The USDA’s National Organic Program (NOP) on Wednesday failed to meet a congressionally mandated deadline to issue a final rule on the origin of livestock, which governs how conventional dairy heifers are transitioned into organic herds.
Congress had passed a funding bill last fall that required the USDA to issue a final rule based on a four-year old proposed rule by June 17.
The bill, which was signed into law on Dec. 19, was spurred by the organic dairy industry’s uproar over existing regulations that allow some organic dairy operations to continuously bring conventional animals into organic dairy herds.
The situation has led to a rapid expansion of cow numbers, distorting the organic milk market and creating an economic disadvantage for organic farmers who play by the rules.
The NOP had released an Origin of Livestock proposed rule in 2015 in order to establish what it called “a level playing field.” The proposed rule would have required that milk or milk products labeled, sold, or represented as organic come from dairy animals that have been organically managed since the last third of gestation.
The proposed rule would also have provided a one-time allowance for an organic producer to convert conventional dairy animals to organic milk production after a one-year transitional period.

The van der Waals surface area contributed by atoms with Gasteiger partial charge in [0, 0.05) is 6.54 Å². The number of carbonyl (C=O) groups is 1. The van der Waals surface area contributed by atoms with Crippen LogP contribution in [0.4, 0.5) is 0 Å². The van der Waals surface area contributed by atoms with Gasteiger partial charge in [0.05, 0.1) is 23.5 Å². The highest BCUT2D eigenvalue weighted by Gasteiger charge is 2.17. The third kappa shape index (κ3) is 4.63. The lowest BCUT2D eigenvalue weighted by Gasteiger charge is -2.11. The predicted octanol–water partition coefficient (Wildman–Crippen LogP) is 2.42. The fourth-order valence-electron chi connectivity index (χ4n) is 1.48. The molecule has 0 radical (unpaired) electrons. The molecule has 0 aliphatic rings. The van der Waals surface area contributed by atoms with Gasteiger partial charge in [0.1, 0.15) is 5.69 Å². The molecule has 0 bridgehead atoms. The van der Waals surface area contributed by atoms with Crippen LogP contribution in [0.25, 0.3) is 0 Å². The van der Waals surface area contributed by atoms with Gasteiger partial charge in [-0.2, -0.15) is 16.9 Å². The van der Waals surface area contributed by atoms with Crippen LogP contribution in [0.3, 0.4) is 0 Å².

But in June 2018, the USDA announced that it was scuttling the proposed rule without providing a reason.
The agency’s neglect in meeting the 180-day final rule deadline required by federal law was met with a letter sent to members of Congress by a coalition of 70 organic industry stakeholders on Thursday asking them to pressure the USDA to make sure that the NOP complies with Congress’ mandate and finalizes the origin of organic livestock rule as soon as possible.
“The organic community is gravely disappointed at the lack of attention and priority NOP has put on this issue and demand swift rulemaking and implementation,” the letter stated.
The coalition included organic retailers Natural Grocers and PCC Community Markets, organic dairy companies Straus Family Creamery and Beretta Dairy, several organic certifiers and organic producer groups, as well as organic trade groups including the Organic Trade Association (OTA) and the Organic Farmers Association (OFA), among others.
“We have already lost many family organic dairies over the past few years as a result of this loophole and many more are suffering economic hardship. The new rule won’t save organic family dairies, but it will sure help level the playing field and provide opportunity for a sustainable future,” said Ed Maltby, executive director of the Northeast Organic Dairy Producers Alliance (NODPA). “It is past time for the NOP to finalize the rule and provide much-needed clarity requested by the organic community.”